Despite the recent harsh winter, more spring flowers have been counted in National Trust gardens across Devon and Cornwall.
The trust carries out an annual count of flowering plants every Valentine's Day.
This year there were 1,395 plants recorded in 16 gardens in Devon and Cornwall compared with 1,115 in 2010.
Despite the rise, there were still fewer blooms than the early spring of 2008.
Twenty-two additional gardens across the country took part in the count this year, with an overall 17% increase nationally in the number of plants and bulbs in bloom by mid-February.
The trust's garden adviser for the South West said because this winter's freezing temperatures were earlier, the coldest snap hit at a time when buds were at their tightest, giving plants the most protection to make a good recovery when temperatures started to rise.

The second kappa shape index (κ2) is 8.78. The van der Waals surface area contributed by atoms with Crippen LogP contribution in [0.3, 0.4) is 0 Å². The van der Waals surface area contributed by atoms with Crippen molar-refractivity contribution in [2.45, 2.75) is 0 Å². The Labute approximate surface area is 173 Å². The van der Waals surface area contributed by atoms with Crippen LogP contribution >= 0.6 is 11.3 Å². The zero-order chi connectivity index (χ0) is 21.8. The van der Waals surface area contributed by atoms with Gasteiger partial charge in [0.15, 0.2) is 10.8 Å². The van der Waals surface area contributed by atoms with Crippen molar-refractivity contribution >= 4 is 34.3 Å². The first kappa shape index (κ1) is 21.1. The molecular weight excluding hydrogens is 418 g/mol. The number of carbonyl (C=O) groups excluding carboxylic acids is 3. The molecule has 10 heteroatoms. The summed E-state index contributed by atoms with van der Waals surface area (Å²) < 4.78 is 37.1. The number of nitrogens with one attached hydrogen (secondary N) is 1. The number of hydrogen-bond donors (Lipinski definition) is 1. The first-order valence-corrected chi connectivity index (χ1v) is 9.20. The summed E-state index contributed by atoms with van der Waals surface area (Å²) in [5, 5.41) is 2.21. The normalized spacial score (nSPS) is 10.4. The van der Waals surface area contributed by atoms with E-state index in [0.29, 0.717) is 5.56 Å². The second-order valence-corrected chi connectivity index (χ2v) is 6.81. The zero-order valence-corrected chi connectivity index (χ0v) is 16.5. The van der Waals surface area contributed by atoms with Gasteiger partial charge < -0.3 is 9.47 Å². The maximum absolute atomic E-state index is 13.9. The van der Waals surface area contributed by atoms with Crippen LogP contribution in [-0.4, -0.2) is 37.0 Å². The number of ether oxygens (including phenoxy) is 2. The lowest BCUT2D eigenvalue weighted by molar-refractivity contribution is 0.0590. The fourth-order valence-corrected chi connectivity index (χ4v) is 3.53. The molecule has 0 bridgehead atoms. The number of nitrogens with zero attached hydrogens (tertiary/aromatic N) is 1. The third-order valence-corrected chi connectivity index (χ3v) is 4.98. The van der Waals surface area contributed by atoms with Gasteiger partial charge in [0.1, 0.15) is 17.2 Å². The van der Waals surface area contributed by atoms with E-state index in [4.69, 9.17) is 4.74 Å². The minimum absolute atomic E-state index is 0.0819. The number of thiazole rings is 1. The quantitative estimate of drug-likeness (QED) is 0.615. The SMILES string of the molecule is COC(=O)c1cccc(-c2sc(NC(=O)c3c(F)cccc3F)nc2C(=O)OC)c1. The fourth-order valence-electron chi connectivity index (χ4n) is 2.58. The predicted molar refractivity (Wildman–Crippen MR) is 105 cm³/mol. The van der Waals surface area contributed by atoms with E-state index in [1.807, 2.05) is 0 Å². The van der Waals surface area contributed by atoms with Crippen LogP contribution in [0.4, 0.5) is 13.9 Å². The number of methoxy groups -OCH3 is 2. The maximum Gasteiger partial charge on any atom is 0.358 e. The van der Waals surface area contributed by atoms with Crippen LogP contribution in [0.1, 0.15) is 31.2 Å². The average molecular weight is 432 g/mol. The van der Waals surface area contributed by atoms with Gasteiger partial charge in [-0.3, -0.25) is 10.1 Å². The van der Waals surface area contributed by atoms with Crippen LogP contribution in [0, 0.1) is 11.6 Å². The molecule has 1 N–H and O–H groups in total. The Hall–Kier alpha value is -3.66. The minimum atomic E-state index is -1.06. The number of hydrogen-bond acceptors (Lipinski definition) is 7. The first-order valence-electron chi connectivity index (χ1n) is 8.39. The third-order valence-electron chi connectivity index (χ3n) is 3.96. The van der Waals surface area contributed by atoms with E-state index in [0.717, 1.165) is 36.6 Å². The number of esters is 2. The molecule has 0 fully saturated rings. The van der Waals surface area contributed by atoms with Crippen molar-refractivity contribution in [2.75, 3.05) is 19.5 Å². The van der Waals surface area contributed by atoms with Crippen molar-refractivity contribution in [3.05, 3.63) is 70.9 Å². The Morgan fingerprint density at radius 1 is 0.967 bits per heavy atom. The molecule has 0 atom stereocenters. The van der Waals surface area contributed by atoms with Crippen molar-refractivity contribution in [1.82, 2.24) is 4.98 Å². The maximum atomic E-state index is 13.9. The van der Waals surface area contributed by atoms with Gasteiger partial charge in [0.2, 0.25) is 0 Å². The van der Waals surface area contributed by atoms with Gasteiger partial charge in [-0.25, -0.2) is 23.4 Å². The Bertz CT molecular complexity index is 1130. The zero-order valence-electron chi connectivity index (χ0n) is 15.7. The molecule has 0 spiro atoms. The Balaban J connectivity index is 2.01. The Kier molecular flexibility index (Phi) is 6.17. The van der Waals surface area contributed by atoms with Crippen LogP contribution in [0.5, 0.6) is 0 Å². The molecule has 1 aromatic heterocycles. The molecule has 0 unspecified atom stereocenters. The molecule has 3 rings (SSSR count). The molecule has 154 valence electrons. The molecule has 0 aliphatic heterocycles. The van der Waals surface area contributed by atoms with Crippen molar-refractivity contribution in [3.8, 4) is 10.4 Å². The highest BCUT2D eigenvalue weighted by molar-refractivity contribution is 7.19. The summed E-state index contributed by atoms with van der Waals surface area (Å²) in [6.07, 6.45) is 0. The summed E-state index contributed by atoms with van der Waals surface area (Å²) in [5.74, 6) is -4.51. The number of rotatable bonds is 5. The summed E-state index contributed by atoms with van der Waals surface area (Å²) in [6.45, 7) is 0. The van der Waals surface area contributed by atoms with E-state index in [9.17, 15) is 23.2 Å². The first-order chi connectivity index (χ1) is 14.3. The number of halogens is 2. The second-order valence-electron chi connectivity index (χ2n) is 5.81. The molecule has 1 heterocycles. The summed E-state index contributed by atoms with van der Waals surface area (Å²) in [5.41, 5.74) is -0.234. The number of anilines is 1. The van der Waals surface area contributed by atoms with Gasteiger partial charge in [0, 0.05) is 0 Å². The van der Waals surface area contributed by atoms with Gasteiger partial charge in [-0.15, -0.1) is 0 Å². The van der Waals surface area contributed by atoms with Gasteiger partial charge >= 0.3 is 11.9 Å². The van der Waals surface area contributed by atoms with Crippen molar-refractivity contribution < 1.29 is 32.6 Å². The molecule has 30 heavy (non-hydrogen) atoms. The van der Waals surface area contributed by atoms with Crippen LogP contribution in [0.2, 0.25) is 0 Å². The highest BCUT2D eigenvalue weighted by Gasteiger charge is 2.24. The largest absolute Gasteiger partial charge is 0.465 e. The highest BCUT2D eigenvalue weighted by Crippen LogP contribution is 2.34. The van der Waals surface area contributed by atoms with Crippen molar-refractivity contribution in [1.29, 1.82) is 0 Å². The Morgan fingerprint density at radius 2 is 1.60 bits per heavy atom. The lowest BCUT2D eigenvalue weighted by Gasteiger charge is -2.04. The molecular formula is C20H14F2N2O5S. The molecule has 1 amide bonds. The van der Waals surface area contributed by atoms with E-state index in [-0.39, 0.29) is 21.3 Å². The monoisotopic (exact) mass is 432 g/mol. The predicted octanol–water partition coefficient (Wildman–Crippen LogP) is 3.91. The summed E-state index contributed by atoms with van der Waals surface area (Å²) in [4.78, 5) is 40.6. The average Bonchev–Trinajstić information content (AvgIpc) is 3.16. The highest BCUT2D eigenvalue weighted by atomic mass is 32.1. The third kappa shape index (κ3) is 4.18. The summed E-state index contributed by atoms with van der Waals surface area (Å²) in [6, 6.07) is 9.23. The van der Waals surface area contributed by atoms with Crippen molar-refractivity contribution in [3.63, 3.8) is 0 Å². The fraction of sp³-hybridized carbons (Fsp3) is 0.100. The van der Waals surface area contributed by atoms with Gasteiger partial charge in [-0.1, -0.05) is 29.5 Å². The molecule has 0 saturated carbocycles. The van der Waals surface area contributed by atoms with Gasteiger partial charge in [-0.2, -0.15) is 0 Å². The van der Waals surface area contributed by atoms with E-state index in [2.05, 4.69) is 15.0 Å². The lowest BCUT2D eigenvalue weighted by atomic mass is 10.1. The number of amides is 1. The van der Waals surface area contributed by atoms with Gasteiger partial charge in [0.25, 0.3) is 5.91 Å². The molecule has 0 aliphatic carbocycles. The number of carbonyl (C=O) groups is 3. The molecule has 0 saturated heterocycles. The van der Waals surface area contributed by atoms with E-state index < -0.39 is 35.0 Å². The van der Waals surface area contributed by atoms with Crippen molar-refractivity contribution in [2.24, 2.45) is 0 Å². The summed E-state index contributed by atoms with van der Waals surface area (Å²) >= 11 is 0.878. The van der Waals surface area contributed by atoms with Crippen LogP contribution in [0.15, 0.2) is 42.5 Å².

Ian Wright said: "In the South West our gardens are just beginning to burst into life.
"The worst that could happen now is a late cold spell which would damage the buds which have already begun to open.
"It is the coldness of the ground, and the distinct lack of sun to inject some warmth into the ground that has slowed up some of the emerging early flowers, although the relatively warmer weather in the last couple of weeks has helped rally plants and bulbs.
"When we do get some warmth from the elusive sun, our gardens will be under starter's orders and, quite frankly, bursting with blooms, blossoms and flowering bulbs."
Mr Wright said 2011 could be a particularly good year for rhododendrons.
Killerton in Devon had the highest number of flowers with 200 blooms recorded, while the biggest increase was at Glendurgan in Cornwall, where the bloom count increased by 45 to 149.
The count has been conducted at Devon and Cornwall trust sites since 2006.